Saturday, September 17, 2011
REVIEW: The Red Queen (Cousins War Bk 2) by Philippa Gregory
Before reading this novel, all I knew of Margaret Beaufort was she was mother to King Henry VII and she was very religious and that was about the extent of my knowledge. Here I gained a little bit more insight into one of the key players in the War of the Roses. Margaret did not have an easy childhood. Apparently, her mother only valued her as a political pawn and did not show any kind of affection toward her daughter at all. Margaret is married off at a very young age to Edmund Tudor (this is after the King conveniently cancels a previous betrothal) and so begins a lifetime of this lady being used for the greater good of her house. At the beginning of the book I actually felt a little sorry for her being made a mother at such a young age, having her child taken from her, having to learn the ropes quickly and become a political chameleon, and dealing with the constant change in fortunes due to the instability of the kingdom. Margaret dealt with a lot of upheaval from a really young age.
Gregory likes to incorporate fantastical elements into her stories in order to grab the reader. In the White Queen she used the water goddess Melusine. In Red Queen Margaret has a spiritual connection with Joan of Arc which is referred to on several occasions. She thinks God speaks to her in the same manner and like Joan did for France, her mission is to see the true king on the throne of England. I'm not sure if I liked this angle or not. I know the goal here was to show the reader Margaret was uber religious but the constant Joan of Arc comparisons made it kind of ridiculous. We see Margaret grow and marry twice more for political reasons. I started to like Margaret a lot less as the book progressed. She became fanatical about the cause of putting her son on the throne and completely ruthless. She did not care who she had to betray or who ended up as a casualty to her ambitions (the lost Princes for one) and she was extremely jealous of Elizabeth Woodville. It was really kind of fascinating to see Margaret adapt to the constant changes occurring and see how to turn them to her advantage and also to see Henry's improbable path to the throne. What was not so great was even though the events occurring were interesting, Margaret herself wasn't exactly the most exciting person on the planet. The only signs of life beyond her all consuming ambition were her feelings for Jasper Tudor, her dead husband's brother. Unfortunately, this never goes anywhere.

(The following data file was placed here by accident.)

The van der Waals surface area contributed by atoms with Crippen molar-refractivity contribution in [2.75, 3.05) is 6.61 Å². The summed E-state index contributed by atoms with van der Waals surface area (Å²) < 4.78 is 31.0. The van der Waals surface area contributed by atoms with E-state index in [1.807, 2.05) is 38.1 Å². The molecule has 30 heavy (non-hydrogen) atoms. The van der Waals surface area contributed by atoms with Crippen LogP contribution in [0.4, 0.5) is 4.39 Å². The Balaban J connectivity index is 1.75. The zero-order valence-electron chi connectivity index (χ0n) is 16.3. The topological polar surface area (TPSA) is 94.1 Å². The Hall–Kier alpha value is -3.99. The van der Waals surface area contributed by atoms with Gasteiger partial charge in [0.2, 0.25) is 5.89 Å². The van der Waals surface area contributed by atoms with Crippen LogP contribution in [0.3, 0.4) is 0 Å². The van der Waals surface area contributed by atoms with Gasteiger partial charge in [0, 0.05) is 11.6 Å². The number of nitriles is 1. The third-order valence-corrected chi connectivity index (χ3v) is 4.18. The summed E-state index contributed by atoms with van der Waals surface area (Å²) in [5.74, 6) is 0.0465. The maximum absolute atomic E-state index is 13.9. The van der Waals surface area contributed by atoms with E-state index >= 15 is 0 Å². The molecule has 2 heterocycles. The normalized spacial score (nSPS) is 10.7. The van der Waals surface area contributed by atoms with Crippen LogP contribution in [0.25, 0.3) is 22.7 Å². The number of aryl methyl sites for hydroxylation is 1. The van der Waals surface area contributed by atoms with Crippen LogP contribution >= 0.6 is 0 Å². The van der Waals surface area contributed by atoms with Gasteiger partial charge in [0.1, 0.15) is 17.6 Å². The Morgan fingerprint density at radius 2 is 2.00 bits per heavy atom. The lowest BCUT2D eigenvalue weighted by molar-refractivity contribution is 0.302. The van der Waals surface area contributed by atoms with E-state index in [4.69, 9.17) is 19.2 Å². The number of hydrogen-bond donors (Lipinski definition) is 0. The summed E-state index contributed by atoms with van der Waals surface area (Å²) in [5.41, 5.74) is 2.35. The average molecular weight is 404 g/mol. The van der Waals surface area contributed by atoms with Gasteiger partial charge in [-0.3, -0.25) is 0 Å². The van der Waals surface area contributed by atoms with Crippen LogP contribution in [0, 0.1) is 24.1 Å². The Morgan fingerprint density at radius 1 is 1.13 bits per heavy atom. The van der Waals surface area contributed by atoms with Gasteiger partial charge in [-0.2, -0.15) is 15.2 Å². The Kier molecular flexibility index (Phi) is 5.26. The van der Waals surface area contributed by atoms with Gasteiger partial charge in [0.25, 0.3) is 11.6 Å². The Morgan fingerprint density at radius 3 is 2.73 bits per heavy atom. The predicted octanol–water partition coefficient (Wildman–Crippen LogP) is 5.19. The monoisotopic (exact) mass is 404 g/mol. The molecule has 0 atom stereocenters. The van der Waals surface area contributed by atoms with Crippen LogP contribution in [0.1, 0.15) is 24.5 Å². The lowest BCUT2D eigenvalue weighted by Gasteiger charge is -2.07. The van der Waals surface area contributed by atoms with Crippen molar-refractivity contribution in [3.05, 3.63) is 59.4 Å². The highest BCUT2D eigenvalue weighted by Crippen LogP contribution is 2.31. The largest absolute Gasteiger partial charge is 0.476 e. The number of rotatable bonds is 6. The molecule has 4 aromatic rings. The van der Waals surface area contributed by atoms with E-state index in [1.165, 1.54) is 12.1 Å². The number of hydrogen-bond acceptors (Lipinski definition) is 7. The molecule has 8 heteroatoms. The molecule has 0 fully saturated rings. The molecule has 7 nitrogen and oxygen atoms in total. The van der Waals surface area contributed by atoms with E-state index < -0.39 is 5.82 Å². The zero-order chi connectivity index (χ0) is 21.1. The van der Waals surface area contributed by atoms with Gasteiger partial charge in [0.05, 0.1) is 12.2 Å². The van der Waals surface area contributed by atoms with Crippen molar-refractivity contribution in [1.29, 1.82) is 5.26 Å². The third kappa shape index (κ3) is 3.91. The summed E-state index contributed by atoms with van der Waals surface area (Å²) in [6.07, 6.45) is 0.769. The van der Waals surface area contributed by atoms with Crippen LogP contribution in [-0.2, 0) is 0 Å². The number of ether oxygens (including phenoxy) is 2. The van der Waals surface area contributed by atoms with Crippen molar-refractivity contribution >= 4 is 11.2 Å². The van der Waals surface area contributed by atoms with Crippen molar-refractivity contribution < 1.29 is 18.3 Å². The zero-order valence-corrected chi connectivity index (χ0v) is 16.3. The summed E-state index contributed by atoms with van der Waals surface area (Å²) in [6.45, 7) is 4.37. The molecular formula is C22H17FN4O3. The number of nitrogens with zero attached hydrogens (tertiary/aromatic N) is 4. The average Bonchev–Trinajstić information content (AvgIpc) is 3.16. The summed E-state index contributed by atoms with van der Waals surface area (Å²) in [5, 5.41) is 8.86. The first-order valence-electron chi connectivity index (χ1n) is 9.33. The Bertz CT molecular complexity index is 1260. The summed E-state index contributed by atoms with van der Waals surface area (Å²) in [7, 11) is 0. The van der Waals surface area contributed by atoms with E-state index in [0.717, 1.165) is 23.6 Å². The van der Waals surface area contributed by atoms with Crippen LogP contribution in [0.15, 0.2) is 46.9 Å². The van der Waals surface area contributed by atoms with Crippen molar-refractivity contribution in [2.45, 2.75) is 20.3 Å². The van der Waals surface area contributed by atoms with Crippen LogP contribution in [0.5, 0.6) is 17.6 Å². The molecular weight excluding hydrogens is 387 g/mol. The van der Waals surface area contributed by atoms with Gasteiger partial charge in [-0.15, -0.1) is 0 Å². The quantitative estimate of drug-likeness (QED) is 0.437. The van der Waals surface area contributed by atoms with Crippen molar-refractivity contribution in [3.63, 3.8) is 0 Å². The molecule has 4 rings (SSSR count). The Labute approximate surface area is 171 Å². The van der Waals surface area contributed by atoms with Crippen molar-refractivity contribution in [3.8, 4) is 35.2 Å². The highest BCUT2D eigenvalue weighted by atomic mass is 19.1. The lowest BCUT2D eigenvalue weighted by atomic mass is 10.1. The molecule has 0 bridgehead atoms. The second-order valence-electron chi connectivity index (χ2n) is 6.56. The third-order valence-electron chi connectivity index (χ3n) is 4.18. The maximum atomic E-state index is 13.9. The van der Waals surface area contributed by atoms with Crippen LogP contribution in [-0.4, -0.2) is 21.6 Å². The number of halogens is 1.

I think this was much longer than it needed to be and I still have no clue why Margaret Beaufort is the subject of a book entitled the Red Queen when she (as far as I know) was never more than a countess. Just because you're mother to the King doesn't make you a Queen even if you sign your name Margaret Regina. To me the Red Queen would be Margaret of Anjou so as I read the book the title kind of threw me off. This was a decent enough addition to the Cousin's War books but not my favorite one by Philippa Gregory. I am left with the feeling that there is a lot more to this lady than what was written in this book.